In days, subzero temperatures will soar to nearly 50 degrees
NILES — An arctic mass gripped the Michiana region starting Tuesday night, plummeting temperatures into the subzero range and daily-record breaking temperatures throughout the region. The National Weather Service issued a wind chill warning through 1 a.m. Friday. Wind chills were expected to reach -45 degrees Fahrenheit.
However, just as residents begin adjusting to the frigid weather, warmer air from the south is forecast to push in, bringing daily-record highs for parts of southwest Michigan at the beginning of next week.
Daily cold records created
While unofficial data indicated that temperatures were on track to shatter records, official data recorded Thursday showed otherwise.
Meteorologist Mark Steinwedel, with the National Weather Service of Northern Indiana, reported that Niles temperatures Wednesday broke a daily-record low for Jan. 30. According to Steinwedel, temperatures dipped to -13 in Niles, marking it as the fourth coldest day on record. The last record-breaking cold was reported to be -15 on Jan. 28, 2014. Steinwedel said he expects that Niles likely had colder days, but that data going back to 1945 is not consistent.
One mile west of Dowagiac, the recorded temperature low was -14 Wednesday. This did not break any records, Steinwedel said. The coldest day on record near Dowagiac was reported to be -23 on Feb. 7, 1978. Data includes records that go back to 1953.
Over the state line in Indiana, South Bend temperatures dropped to -20 Wednesday, which marked another daily record for Jan. 30. This is the third coldest day for South Bend on record.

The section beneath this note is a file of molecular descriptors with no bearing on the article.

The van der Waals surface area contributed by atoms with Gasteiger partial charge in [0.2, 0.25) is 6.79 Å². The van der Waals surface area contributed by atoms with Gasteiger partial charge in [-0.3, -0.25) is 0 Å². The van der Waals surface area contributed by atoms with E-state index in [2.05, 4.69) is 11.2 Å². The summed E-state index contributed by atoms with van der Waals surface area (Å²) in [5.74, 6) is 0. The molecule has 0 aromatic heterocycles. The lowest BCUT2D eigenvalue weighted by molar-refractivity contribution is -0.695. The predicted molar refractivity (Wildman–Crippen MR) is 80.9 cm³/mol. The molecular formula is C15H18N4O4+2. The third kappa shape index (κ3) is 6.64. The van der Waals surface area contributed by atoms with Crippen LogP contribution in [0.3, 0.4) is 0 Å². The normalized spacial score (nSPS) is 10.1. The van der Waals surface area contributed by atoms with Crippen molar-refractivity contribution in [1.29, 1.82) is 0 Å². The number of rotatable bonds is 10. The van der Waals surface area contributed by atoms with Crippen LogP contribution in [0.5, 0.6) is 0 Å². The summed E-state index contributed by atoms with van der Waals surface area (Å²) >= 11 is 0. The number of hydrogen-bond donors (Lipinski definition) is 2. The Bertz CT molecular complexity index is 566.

Michigan Gov. Gretchen Whitmer declared a state of emergency earlier this week in response to the deep freeze. Across southwest Michigan, municipal leaders and police advised residents to stay indoors and keep off the roads. Many offices and businesses shuttered their doors or closed early Monday to Thursday. Several local businesses, including Michiana Heating & Air Conditioning, UltraCamp and the Niles Salvation Army, opened their doors to serve as temporary warming stations in Niles.
Warm weather to seep in
While the southwest Michigan area saw snow and cold throughout most of the week, Dodson said warmer air would soon arrive.
“The system that brought us the first snow batch pulled down some of that arctic air — it is just chilling over us right now — no pun intended,” Dodson said. “As this next system approaches us, it is going to force the air mass out and bring in some of the warmer air from the south.”
Temperatures will start to climb Friday, with the high forecast to be 19 degrees. On Saturday a high of 39 is anticipated, followed by a high of 43 Sunday and a high of 48 degrees Monday, Feb. 4, according to the National Weather Service. If temperatures reach 48 degrees Monday, that will be a daily-high for Niles and
The all-time high for Niles in February was 65 degrees on Feb. 20, 2018. During this time, residents across southwest Michigan saw flooding and the St. Joseph River rose to historic levels.
Both Dodson and Steinwedel said flooding is not an immediate threat yet and that meteorologists will continue monitoring conditions.
“Right now, [flooding] is a concern in the back of our minds,” Dodson said. “Because we will get a little more snow. If we get a lot of snow and it melts really quick and if the ground is frozen it could cause increased runoff and ponding around the area.”
Ice jams breaking up on local rivers, resulting in higher water flow is another concern that meteorologists will be analyzing as temperatures climb.
While Steinwedel said temperature fluctuation in the next couple of days is considered “an extreme turnaround” he said rainfall is a big factor in whether or not there will be flooding.
“Last year was really an extreme rain event, we got 5 to 7 inches of rain and we are not really seeing anything like that showing up,” Steinwedel said. “But it will be something to monitor.”
Residents can look for updated weather information at weather.gov.
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